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Kevin Kelly: I don't really understand the question, but let me suggest that money is generally becoming less important, even as more of life becomes monetized. Money (and business) will become ubiquitous, but as money and business becomes super abundant, they will also become less valuable, less prized, less meaningful. Even super wealth is less important. The richest billionaires in the world control hundreds of millions times as much money as an average worker in the US, but the clothes billionaires wear, the cars they drive, the food they eat is not a hundred million times better. In fact often the rich don't even dress as well as the poor. 

In a very real way, beyond a certain level of wealth, the extra billions is meaningless; more a matter of status than anything else. A hundred years from now the richest person may be a zillionaire, but their life will not differ much from a billionaire. Most of the people in the world are not far above the poverty line, and very far from millionaires. But as business and money and cash flows becomes the norm as billions of people rise up out of poverty, it also diminishes as the vehicle for power and status.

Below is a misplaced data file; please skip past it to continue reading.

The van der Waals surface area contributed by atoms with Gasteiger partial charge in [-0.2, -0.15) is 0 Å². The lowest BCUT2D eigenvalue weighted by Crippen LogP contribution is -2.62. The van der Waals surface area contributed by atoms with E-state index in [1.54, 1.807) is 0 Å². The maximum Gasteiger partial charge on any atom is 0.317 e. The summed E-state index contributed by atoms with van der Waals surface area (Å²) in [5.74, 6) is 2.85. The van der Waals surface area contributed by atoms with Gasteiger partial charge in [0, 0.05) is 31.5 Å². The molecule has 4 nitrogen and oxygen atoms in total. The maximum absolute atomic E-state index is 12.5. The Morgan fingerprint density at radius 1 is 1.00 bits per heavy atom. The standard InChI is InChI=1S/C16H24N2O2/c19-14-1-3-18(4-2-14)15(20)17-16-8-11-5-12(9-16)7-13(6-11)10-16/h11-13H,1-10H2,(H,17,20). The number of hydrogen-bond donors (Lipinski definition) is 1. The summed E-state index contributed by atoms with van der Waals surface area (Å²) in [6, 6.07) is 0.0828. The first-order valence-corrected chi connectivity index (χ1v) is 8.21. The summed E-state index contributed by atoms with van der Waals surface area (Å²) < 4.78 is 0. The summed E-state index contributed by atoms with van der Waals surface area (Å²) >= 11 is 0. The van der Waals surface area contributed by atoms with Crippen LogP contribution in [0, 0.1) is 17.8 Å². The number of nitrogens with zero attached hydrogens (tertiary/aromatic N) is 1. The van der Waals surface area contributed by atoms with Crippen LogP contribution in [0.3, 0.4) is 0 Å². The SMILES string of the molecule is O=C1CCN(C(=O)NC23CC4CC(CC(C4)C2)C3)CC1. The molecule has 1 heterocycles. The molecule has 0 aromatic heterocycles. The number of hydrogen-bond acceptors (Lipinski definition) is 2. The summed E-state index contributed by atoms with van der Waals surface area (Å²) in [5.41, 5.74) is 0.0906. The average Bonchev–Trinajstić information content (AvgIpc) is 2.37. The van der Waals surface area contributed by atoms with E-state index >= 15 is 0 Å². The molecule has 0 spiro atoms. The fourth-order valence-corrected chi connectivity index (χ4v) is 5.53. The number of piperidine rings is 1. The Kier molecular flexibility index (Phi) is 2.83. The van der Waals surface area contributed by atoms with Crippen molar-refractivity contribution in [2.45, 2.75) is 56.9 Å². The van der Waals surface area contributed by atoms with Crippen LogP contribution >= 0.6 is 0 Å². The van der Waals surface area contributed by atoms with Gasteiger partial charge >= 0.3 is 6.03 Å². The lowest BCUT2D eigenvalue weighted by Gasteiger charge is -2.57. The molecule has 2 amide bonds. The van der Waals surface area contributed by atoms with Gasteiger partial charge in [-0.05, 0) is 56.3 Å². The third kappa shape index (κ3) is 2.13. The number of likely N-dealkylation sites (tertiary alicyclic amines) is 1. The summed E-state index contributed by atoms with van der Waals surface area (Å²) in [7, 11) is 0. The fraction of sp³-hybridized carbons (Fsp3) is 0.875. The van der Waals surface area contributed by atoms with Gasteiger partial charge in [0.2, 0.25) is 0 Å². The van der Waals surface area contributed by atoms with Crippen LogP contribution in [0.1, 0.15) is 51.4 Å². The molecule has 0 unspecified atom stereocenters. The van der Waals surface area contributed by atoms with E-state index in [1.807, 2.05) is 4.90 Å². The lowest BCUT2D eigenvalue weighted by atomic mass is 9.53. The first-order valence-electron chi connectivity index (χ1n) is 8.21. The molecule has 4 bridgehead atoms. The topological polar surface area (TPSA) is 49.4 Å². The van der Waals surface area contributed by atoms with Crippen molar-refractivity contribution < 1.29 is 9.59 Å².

Eric Boyd summarized Kevin Kelly's peddle-to-the-medal stance on technologal progress as follows, " As long as we keep racing ahead, gains will outweigh losses.  When you take a step back from that answer it's actually a rather terrifying answer.  We need ever faster treadmills."

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